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    Order placed with Forecast3D in cobalt-chrome.

    www.pbase.com/d_a_v_i_d/image/168497563/original
    www.pbase.com/d_a_v_i_d/image/168497564/original

    The parts above are about half of the original piece. I'm letting them do the hard stuff and I am going to make the dumb, simple part.

    I redrew them with the 35 degree overhang as mentioned by wrrocket.

    Forecast accepted them with no recommended changes.

    Thanks to all for the education,

    --david

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    The 35 degree angle is for unsupported structures. It can gap fill to some extent, so you can do arches and horizontal circular(ish) holes in your geometry. There is a bit to do to make it come out right though, with a maximum size of horizontal holes without support structure. Main bit is you can't just have geometry spring into existence if there was no structure below it. So you probably didn't actually need to do the angled peak on your internal geometry, but it looks like it will probably still work fine.

    But, if the part does what it was intended, it is good enough

    Just for some additional process info for you, the part itself they fly cut/surface grind a build plate to level it. Then the part gets printed (basically welded) on support structure directly to the build plate. They later have to Wire EDM or band saw it off of the build plate. Then they remove the marks the support structure left on the print.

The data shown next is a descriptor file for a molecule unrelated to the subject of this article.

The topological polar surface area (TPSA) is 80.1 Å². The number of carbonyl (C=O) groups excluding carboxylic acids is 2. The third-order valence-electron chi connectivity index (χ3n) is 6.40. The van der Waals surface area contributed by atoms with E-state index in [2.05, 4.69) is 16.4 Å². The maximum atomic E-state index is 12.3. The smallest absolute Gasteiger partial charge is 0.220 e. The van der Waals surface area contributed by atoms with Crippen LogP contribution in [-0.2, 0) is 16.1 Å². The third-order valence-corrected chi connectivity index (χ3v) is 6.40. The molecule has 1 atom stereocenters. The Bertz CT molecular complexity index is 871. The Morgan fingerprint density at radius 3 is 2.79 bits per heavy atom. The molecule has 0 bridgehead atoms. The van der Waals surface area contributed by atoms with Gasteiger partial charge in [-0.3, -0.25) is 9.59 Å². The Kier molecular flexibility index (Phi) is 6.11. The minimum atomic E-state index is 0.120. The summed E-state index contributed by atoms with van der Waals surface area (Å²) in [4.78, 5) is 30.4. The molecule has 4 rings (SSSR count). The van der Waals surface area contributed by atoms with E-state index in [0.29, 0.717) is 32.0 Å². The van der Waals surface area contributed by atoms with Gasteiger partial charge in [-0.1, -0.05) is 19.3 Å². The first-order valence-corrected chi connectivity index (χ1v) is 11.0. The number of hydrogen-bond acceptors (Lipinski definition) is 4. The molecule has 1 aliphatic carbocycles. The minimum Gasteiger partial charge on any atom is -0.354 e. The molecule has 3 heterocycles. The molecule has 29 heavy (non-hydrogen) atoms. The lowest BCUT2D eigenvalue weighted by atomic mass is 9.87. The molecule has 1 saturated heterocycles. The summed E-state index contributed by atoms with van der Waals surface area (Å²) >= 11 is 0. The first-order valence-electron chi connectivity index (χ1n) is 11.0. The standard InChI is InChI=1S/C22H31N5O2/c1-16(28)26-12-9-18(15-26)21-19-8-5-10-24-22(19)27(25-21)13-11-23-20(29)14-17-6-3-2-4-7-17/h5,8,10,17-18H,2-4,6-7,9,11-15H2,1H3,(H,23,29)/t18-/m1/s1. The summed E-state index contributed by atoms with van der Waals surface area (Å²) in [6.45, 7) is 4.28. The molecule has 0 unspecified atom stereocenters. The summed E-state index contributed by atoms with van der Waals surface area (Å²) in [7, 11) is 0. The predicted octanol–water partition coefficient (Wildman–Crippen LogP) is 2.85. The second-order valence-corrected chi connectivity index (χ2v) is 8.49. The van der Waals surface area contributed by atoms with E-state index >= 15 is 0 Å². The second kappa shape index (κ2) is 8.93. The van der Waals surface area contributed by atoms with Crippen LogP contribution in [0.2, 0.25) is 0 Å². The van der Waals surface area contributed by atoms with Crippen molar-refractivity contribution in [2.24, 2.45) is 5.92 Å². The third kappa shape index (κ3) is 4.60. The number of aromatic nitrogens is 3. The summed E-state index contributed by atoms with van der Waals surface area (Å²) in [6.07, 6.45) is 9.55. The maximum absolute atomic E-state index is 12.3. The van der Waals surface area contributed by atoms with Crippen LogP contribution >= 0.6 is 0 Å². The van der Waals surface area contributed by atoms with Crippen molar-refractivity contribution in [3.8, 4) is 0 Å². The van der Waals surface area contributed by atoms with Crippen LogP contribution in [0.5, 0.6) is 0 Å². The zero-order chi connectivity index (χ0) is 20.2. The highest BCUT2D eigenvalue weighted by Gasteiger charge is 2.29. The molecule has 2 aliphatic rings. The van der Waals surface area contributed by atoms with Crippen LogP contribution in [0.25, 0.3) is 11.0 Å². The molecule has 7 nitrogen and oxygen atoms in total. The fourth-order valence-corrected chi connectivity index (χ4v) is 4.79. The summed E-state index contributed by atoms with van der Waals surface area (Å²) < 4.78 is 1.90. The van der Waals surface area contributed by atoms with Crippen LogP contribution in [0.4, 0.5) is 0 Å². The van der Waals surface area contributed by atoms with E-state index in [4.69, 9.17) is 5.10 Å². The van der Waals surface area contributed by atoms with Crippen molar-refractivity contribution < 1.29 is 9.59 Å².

Having the printer do the work on the extremely difficult geometry and you do the simple stuff is a great way to go.

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    Quote Originally Posted by wrrocket View Post
    The 35 degree angle is for unsupported structures. It can gap fill to some extent, so you can do arches and horizontal circular(ish) holes in your geometry. There is a bit to do to make it come out right though, with a maximum size of horizontal holes without support structure. Main bit is you can't just have geometry spring into existence if there was no structure below it. So you probably didn't actually need to do the angled peak on your internal geometry, but it looks like it will probably still work fine.

    But, if the part does what it was intended, it is good enough

    Just for some additional process info for you, the part itself they fly cut/surface grind a build plate to level it. Then the part gets printed (basically welded) on support structure directly to the build plate. They later have to Wire EDM or band saw it off of the build plate. Then they remove the marks the support structure left on the print.

    Having the printer do the work on the extremely difficult geometry and you do the simple stuff is a great way to go.
    WR, Thanks for the additional information. It is an interesting process as I learn more.

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    I guess I'll see how well the gas shielding works in a few weeks. Now I want something to make the pencil tig torch travel smoothly and repeatably. If it is a mechanical system, great.

    This is what I'm thinking:

    parts_1.png photo - David photos at pbase.com
    parts2.png photo - David photos at pbase.com

    Do you all think if I twisted on a small wheel (think 6" diameter steering wheel) that the travel rate would be somewhat regulated? I know there is something called isochronal error. How much can it be if someone is trying to be smooth?

    Here is a vid showing what I would like it to do:
    Last edited by David_M; 12-10-2018 at 08:17 PM.

  16. #31
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    I saw lots of internal curved tubes/conduits originally in the solid model and it seemed they needed to be accurate, rather than "present".